5 Reasons Education Programs That Close the Skills Gap Are Good for Everyone

Posted by Douglas Carlson on 1/20/16 10:00 AM

Welding StudentThirty-eight percent of employers report having trouble filling jobs, according to ManpowerGroup's latest annual Talent Shortage Survey.1 This is a 2 percent increase over 2014, demonstrating that the skills gap is a growing problem for employers. The jobs most impacted by this skills gap are skilled trade workers (including plumbers, electricians, auto mechanics and HVAC technicians), administrative professionals, drivers, sales representatives and accounting and finance staff.

Fortunately, career colleges and other career-related organizations stand in a perfect position to help employers solve this problem. By offering certification programs in fields with high demand and low numbers of qualified applicants, we can help our students, further our own mission and help employers close the skills gap.

Achieving Gainful Employment Compliance

For career colleges, the government's new gainful employment regulations offer a tangible incentive for focusing on certification programs in in-demand fields. Under the new guidelines, educational institutions' access to federal student aid is directly determined by their students' performance, measured by the ratio of student loan debt to income. The Department of Education estimates that approximately 1,400 career colleges,2 representing approximately 41 percent of all career college programs,3 do not meet the new regulatory standards.

Certification programs in the above-mentioned in-demand fields can help your career college meet this challenge in two ways: They often encumber students with less debt than associate's degree programs and they increase your students’ employability and income potential. Both of these factors can improve student loan-to-income ratios, which in turn improves the gainful employment performance of your institution.

Increasing Job Placement Rates

For students, career college gainful employment compliance translates into some major benefits. One is better employment outlook. An estimated 47 percent of today's job postings seek to fill jobs involving "middle skills" that require more education than a high school diploma but less than a four-year degree, according to Accenture.4 Seventy-three percent of employers expect their middle skills needs to increase in the future, Accenture's research shows.5 Industries such as finance, IT, health care, retail and manufacturing will be among those hardest hit, with positions such as engineering technician, sales representative, nursing assistant, network administrator and computer support specialist becoming harder to fill. Students who possess these skill sets will fare better in tomorrow's job market.

Decreasing Student Debt

Graduates with well-paying middle-skills jobs can repay their student loan debt faster, another benefit students stand to gain from certification programs that lead to employment. Take a career as an electrician, for example: U.S. News & World Report reports that the mean salary for an electrician was $53,560 in 2013,6 but the overall cost to become an electrician is quite reasonable — anywhere between 1,000 and $5,000 — especially when compared to the $31,231 it costs on average to get a bachelor’s degree at a private university, according to the College Board.7 By getting certified in fields where skills are in demand, students will earn more income to put toward repaying their loans.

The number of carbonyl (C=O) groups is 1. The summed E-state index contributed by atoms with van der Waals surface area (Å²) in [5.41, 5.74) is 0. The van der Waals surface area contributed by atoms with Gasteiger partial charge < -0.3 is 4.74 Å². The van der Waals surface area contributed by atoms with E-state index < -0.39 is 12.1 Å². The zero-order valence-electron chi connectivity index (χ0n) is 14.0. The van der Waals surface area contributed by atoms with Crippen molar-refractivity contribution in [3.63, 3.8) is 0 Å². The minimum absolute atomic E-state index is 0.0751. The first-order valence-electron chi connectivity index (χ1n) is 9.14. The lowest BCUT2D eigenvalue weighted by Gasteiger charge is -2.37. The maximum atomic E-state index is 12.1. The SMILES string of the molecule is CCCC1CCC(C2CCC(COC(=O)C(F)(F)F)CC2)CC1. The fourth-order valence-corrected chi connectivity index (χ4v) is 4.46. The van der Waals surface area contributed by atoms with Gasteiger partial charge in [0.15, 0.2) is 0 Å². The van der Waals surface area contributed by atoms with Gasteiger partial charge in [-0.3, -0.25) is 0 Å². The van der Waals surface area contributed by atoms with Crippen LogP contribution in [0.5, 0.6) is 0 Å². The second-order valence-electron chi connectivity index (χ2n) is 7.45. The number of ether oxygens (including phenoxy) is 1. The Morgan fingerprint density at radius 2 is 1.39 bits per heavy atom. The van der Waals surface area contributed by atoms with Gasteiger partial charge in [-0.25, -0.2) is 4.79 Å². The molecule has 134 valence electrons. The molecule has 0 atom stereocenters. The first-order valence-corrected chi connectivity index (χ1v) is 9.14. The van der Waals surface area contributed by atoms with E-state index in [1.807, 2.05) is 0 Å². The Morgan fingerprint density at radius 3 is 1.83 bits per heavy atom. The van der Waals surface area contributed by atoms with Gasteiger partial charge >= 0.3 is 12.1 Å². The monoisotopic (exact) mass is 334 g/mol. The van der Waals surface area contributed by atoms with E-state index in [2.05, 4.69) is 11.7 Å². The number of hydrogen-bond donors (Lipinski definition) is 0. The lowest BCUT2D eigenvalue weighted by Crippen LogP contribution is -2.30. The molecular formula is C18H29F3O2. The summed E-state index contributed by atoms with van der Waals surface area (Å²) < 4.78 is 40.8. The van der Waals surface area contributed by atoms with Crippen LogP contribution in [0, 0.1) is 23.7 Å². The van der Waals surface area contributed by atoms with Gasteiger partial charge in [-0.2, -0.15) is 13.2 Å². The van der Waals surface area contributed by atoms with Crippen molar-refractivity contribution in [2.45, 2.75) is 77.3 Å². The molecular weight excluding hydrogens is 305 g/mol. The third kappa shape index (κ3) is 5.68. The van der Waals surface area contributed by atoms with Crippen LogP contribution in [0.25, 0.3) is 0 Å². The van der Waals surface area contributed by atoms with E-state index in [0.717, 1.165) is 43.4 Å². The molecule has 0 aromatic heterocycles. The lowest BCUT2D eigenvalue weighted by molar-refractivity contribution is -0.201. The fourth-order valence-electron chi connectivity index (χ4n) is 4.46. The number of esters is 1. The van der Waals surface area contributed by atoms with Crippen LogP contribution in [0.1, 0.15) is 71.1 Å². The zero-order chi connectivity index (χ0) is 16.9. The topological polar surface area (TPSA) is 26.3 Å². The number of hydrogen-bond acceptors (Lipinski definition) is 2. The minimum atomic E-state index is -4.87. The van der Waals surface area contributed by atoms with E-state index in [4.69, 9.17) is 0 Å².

Boosting Enrollment

Career colleges also benefit by offering skills certification programs; doing so can boost their enrollment. As more students make the connection between continuing their education and improving their financial future, they increasingly seek programs that will give them the certifications they need. Career colleges position themselves to attract more students when they offer these programs. Offering a high school completion program on your campus, in which students earn a high school diploma in a hybrid learning environment, is another opportunity to boost enrollment. After they earn their diploma, many of these students naturally matriculate to your college for training in these in-demand fields.

Supplying Employers with Skilled Workers

Finally, by equipping students with the skills companies need, career colleges can help employers close the skills gap. Certification programs in in-demand fields make it easier for employers to locate and recruit new employees with the skills they seek. Smart companies can leverage certification programs by partnering with career colleges to support recruiting, mentoring, and internship programs.

Employers can also send their existing employees to career colleges to learn specific skills, a less expensive option than hiring new personnel. In this way, certification programs can serve to promote career advancement and reduce employee turnover, cutting the cost of replacing personnel. For employers, students, and career colleges alike, certification programs represent a win-win solution.

 

Recommended for You: Redefining What it Means to be a Traditional Student

Resources: Photo credit. (1) Manpower 2015 Talent Shortage Survey (2) Fact Sheet: Obama Administration Increased Accountability for Low-Performing For-Profit Institutions (3) Postsecondary Institutions and Cost of Attendance 2014-15 (4) Managing the Talent Pipeline to Close the Middle Skills Employment Gap (5) Accenture Research Shows Nearly Three-Quarters of U.S. Companies Expect Their Demand for Middle-Skill Jobs to Increase  (6) U.S. News & World Report: Electrician Salary Information (7) COLLEGEdata: What’s the Price Tag of a College Education?

 

Topics: High School Completion, Middle Skills Gap, Colleges & Career Schools

 

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